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Biomedical Research

Risk factor analysis and trends of dyslipidemia in Type 2 diabetes mellitus subjects of an industrial population

Author(s): Shonima Venugopal and Uma M Iyer

Vol. 21, No. 4 (2010-10 - 2010-12)

Shonima Venugopal and Uma M Iyer

Department of Foods and Nutrition, Faculty of Family and Community Sciences, The Maharaja Sayajirao University of Baroda, Vadodara-390002, Gujarat, India

Abstract

Type 2 diabetes is increasing in prevalence in all populations world wide. The workplace has been internationally recognized as an appropriate setting for health promotion. The investi-gation was carried out to determine the prevalence of risk factors and trends of dyslipide-mia and hypertension in an industrial diabetic (type 2) population. A total of 54 type 2 diabetic subjects were enrolled in the study from an industry in Vadodara. Anthropometric data (height, weight), fasting blood sugar, lipid profile values and blood pressure measure-ments were obtained from medical records. Student’s t test and ANOVA were applied. A high prevalence of risk factors was found among the diabetic subjects including pre-hypertension (37%), hypertension (53.7%), overweight (14.8%), obesity (57.4%), hypercholesterolemia (25.9%) and hypertriglyceridemia (39.6%). Around 87.2% of the subjects had ≥ 5 risk factors. Tracking data revealed consistently elevated blood sugar, lipid profile and blood pressure values. In conclusion, the results obtained indicate that there is a lot of scope for and benefit in initiating low cost and comprehensive diabetes prevention programs at the workplace for employees.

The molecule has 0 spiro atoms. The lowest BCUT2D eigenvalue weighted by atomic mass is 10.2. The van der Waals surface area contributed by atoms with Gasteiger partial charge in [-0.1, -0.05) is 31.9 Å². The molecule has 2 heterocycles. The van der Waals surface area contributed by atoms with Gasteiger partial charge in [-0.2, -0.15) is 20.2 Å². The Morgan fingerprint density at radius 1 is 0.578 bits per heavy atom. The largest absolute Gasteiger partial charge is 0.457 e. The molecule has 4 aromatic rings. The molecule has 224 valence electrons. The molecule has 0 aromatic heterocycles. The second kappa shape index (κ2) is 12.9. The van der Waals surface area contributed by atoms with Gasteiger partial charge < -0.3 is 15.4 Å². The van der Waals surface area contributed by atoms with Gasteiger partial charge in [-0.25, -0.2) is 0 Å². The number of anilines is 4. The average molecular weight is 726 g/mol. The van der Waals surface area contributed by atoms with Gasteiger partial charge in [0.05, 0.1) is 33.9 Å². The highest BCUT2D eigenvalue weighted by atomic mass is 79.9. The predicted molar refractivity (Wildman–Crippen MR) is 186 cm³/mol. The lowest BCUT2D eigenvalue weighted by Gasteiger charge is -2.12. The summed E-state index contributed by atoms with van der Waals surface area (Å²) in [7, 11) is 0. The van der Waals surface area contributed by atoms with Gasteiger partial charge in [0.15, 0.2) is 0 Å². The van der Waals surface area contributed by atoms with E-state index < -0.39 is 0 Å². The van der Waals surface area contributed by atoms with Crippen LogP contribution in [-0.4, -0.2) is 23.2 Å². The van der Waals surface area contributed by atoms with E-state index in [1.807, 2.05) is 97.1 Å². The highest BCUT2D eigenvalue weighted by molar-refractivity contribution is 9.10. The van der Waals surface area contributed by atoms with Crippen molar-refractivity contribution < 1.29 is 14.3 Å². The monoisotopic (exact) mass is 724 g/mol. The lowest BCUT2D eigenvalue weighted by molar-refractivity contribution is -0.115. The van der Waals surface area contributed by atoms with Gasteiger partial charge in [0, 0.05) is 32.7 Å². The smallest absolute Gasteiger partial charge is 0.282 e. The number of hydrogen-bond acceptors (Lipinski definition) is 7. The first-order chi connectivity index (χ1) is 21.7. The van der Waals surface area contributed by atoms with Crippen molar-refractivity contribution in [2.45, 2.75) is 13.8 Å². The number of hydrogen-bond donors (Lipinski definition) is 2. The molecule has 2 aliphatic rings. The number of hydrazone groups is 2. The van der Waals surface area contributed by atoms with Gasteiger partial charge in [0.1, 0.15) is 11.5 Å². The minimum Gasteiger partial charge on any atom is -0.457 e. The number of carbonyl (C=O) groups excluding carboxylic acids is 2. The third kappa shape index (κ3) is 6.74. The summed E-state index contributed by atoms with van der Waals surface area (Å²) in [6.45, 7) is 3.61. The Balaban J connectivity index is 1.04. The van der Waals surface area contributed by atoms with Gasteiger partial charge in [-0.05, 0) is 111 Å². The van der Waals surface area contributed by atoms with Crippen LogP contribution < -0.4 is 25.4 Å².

Key-words: Diabetes, industry, tracking
Accepted July 8 2010

Introduction